3 Horicultural Practice
Over the years, several techniques have been developed to combat codling moth. Chemical control remains the most economical for the backyard orchardist because the chemicals prescribed continue to evolve, but no single technique, including chemical control, is sufficient. These techniques are usually practiced in some combination.
The techniques of greater interest are described here. Codling moth is vulnerable to different control techniques at each lifestage, so the descriptions, below, follow the order of lifestages. Because lifestages repeat at least twice during the growing season, it may be necessary to apply the same technique more than once.
Chemical control is covered generally in this section and is dealt with in greater detail in its own section, below. Here the general terms ovicide and larvacide are used to describe compounds that are applied as sprays. Ovicides are applied earlier because their principal mode of action is to slow or stop the development of the eggs. Larvacides are applied later because they act to kill the larvae before they can damage the fruit. Although codling moth development is more or less synchronized, not all moths will be at the same stage on the same day. For this reason the expectation is that all sprays will be reapplied at least once (except in situations where only very light control is required) to catch not only the earlier developing moths but the later developing moths, as well. The interval before reapplication is covered in the "Chemical Control" section, below, and varies according to the kind of spray used.
Eggs are small and difficult to see, so manual removal is not effective.
3.1.1 Trichogramma Wasp
The Trichogramma wasp inserts its eggs into codling moth eggs, and its larvae consume the moth eggs before they can hatch. Several species exist in the natural world and may provide background control of codling moth. Culturing and releasing Trichogramma wasps is used as biological control of codling moth in commercial settings where infestation is light, but efficacy varies, treatment is expensive, and the technique is considered unsuitable for the backyard orchardist (Brunner).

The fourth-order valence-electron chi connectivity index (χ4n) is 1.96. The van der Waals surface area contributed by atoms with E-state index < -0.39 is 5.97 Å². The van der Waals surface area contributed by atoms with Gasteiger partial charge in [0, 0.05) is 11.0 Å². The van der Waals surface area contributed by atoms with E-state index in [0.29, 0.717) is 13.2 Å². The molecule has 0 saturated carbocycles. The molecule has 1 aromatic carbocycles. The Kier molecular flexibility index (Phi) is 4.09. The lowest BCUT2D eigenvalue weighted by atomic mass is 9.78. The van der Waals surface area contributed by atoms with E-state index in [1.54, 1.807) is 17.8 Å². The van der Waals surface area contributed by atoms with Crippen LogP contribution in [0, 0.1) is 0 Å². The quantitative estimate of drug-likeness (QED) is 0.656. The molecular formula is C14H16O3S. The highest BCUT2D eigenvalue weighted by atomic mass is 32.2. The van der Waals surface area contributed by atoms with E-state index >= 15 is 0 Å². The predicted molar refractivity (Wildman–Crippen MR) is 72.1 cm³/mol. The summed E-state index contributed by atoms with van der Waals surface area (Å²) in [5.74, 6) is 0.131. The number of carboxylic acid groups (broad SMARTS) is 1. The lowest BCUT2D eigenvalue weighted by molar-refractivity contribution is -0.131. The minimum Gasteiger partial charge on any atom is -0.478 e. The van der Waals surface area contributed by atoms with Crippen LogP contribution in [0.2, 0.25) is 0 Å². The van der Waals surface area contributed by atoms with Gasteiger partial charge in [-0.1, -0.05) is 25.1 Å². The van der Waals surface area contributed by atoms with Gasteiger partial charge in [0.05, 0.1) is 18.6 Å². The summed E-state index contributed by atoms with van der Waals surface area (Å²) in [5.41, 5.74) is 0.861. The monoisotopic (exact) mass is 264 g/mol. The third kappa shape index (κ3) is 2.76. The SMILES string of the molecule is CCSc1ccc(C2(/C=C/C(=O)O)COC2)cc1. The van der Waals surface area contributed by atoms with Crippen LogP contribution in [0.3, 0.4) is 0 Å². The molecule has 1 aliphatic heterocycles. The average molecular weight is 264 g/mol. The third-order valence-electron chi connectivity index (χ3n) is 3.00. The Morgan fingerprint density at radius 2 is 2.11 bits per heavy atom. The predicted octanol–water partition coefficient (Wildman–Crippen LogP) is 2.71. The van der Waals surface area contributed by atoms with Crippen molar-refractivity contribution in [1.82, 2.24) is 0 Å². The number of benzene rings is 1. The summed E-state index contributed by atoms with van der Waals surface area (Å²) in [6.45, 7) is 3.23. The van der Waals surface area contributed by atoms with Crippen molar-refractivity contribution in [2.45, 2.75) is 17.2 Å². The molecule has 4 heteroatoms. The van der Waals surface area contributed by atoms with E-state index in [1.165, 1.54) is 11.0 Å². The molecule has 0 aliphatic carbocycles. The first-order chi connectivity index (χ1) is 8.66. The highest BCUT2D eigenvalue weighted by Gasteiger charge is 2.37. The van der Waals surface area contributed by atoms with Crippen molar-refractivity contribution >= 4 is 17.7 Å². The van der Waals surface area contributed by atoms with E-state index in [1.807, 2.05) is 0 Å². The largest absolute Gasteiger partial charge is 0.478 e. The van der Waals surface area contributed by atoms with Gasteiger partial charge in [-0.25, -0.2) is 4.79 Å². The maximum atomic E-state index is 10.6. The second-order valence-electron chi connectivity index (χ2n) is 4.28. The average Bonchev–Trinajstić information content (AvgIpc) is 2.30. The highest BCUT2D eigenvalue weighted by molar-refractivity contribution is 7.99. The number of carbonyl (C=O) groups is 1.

Granulovirus is also used for biological control of codling moth in commercial settings. It is a virus that infects codling moth larvae. It, too, exists naturally and provides some background control. It is cultured and applied as a spray in commercial settings. It must be applied over the eggs. Then the larvae consume it along with their eggshells after they hatch (Wise et al.). Larvae are not killed outright and may live long enough to cause damage, so this technique is applicable only where infestation is light. Because the virus degrades in sunlight, it must be reapplied frequently while eggs are hatching. As with other means of biological control, efficacy varies, treatment is expensive, and the technique is considered unsuitable for the backyard orchardist (UCANR, "Management Guidelines").
3.1.3 Chemical Control
Various ovicidal sprays are commercially available and accessible to the backyard orchardist. These are divided into those that are more efficacious when applied under the eggs (that is, before the eggs are laid) and those that are more effective over the eggs (that is, applied after the eggs are laid). Some are listed in the "Chemical Control" section, below.
3.1.4 Horticultural Oil
Horticultural oil is a mildly effective ovicide when applied over the eggs and may be used in combination with some chemical controls and with granulovirus (UCANR, "Management Guidelines").
3.2.1 Maggot Barriers
Footies are disposable nylon half-socks that clothing stores give to patrons before trying on shoes. These may be slipped over fruitlets just after the fruit has set to prevent infestation by apple maggots. In fact, they are marketed to backyard orchardists as Maggot Barriers. These are also moderately effective against codling moth. They discourage the larvae from attacking the fruit, but the effort required to bag each fruitlet is extreme, and, although Maggot Barriers are not individually expensive, bagging all the fruit in a backyard orchard can required hundreds. Rather than bag his whole orchard, the backyard gardener may wish to bag only select fruit on certain trees and then rely on other means to reduce infestation of the rest.
3.2.2 Chemical Control
Larvae do not spend a lot of time outside the fruit between hatching and burrowing in, but, while they are still outside, they may be attacked with various larvicidal sprays, which are commercially available and accessible to the backyard orchardist. Some are listed in the "Chemical Control" section, below.
3.2.3 Horticultural Oil
Horticultural oil is a mildly effective larvicide and may be combined with some chemical controls (UCANR, "Management Guidelines").
3.2.4 Manual Removal of Infested Fruit